7. In reply to Corbin (if it helps): I have a Mariposa for lightweight trips and a Seek Outside Divide for heavy haul trips (eg: camping and climbing gear). Both are (for me) outstanding packs. I did the JMT with the Mariposa and a Klymit airbeam which was very good at keeping the bear cannister off my back. The Divide (purchased after reading the guru Werner’s review) has been superb at load hauling, and being in the UK, I rather like the waterproof fabric. It is very adjustable.
    In terms of the inflatable stays – I think the manufacturers are missing a trick. A couple of times I have turned a load carrying pack into a very flexible climbing pack by simply deflating the airbeam.
    By the way, thank you, neighbours across the pond, for producing such good gear.

    • I thought the Mariposa was going to be the next step in my evolution toward lighter packs. I was excited to see it go on sale a few months ago, so ordered one up. (And it has pockets! Did i say i like pockets?)

      But, i was disappointed that the padding on the waist belt did not extend far enough forward to cover the pointy part of the pelvis bone that is covered by the padding on every other waist belt i’ve ever worn. Fell about two inches short. Dang.

      I asked GG if they could do any kind of a custom waist belt with extended padded, and they said no. I’ve read, but haven’t corroborated, that some of their stuff, including the packs, is now assembled in Vietnam, so, if true, that might explain their inability or at least unwillingness to provide a customized solution. So much for cottage-industry service.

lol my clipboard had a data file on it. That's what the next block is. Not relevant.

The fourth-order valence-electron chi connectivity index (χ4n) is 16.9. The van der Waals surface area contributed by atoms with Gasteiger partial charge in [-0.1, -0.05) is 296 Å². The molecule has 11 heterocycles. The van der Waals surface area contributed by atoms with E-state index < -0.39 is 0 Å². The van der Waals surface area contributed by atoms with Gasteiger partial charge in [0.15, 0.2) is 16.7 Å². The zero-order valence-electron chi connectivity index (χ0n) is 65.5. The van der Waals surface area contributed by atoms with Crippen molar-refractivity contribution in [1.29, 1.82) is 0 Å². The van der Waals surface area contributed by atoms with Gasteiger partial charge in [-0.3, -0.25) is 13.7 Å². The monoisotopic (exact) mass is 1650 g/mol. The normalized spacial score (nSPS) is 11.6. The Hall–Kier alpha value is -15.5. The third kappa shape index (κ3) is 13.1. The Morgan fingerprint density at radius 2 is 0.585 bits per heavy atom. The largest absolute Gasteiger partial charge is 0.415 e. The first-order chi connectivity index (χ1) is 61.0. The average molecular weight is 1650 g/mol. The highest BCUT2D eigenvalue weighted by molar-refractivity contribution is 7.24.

• Before Vietnam, it was Mexico. They haven’t made their own gear for years and years. They’re also too big, in terms of revenue, to really be considered a cottage company.

  8. Another great article Philip!

  9. Very good article and explanation of frame types. Wire perimeter frame packs are to me external frame packs 2.0 (or a hybridized version of an external frame). I have an external frame pack that weighs in at 75 oz or roughly 2 oz more than the Osprey Atmos 65. I also have a couple of internal frame packs, each has advantages.

  10. great article
    thanks

Leave a Reply

Your email address will not be published. Required fields are marked *